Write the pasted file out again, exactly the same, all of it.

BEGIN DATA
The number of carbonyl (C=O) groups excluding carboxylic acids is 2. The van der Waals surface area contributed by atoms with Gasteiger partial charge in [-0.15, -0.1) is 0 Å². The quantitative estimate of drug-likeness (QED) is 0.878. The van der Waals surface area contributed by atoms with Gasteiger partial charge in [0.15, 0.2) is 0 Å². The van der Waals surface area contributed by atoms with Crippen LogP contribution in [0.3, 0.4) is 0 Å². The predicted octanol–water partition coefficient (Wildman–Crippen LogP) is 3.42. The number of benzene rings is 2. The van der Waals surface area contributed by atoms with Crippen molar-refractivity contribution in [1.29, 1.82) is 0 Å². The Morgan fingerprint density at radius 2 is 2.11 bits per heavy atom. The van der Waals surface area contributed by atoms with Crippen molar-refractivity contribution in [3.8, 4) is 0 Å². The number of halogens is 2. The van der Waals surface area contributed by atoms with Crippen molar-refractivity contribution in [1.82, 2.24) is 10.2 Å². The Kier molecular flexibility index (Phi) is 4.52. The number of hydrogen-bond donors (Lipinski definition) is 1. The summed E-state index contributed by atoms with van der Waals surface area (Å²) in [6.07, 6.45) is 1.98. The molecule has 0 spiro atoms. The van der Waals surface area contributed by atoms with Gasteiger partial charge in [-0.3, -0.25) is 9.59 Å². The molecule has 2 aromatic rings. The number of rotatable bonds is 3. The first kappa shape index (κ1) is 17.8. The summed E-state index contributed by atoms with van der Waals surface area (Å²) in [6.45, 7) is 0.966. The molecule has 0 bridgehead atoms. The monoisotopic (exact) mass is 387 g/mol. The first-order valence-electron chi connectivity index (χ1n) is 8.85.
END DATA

The number of carbonyl (C=O) groups excluding carboxylic acids is 2. The van der Waals surface area contributed by atoms with Gasteiger partial charge in [-0.15, -0.1) is 0 Å². The quantitative estimate of drug-likeness (QED) is 0.878. The van der Waals surface area contributed by atoms with Gasteiger partial charge in [0.15, 0.2) is 0 Å². The van der Waals surface area contributed by atoms with Crippen LogP contribution in [0.3, 0.4) is 0 Å². The predicted octanol–water partition coefficient (Wildman–Crippen LogP) is 3.42. The number of benzene rings is 2. The van der Waals surface area contributed by atoms with Crippen molar-refractivity contribution in [1.29, 1.82) is 0 Å². The Morgan fingerprint density at radius 2 is 2.11 bits per heavy atom. The van der Waals surface area contributed by atoms with Crippen molar-refractivity contribution in [3.8, 4) is 0 Å². The number of halogens is 2. The van der Waals surface area contributed by atoms with Crippen molar-refractivity contribution in [1.82, 2.24) is 10.2 Å². The Kier molecular flexibility index (Phi) is 4.52. The number of hydrogen-bond donors (Lipinski definition) is 1. The summed E-state index contributed by atoms with van der Waals surface area (Å²) in [6.07, 6.45) is 1.98. The molecule has 0 spiro atoms. The van der Waals surface area contributed by atoms with Gasteiger partial charge in [-0.3, -0.25) is 9.59 Å². The molecule has 2 aromatic rings. The number of rotatable bonds is 3. The first kappa shape index (κ1) is 17.8. The summed E-state index contributed by atoms with van der Waals surface area (Å²) in [6.45, 7) is 0.966. The molecule has 0 bridgehead atoms. The monoisotopic (exact) mass is 387 g/mol. The first-order valence-electron chi connectivity index (χ1n) is 8.85.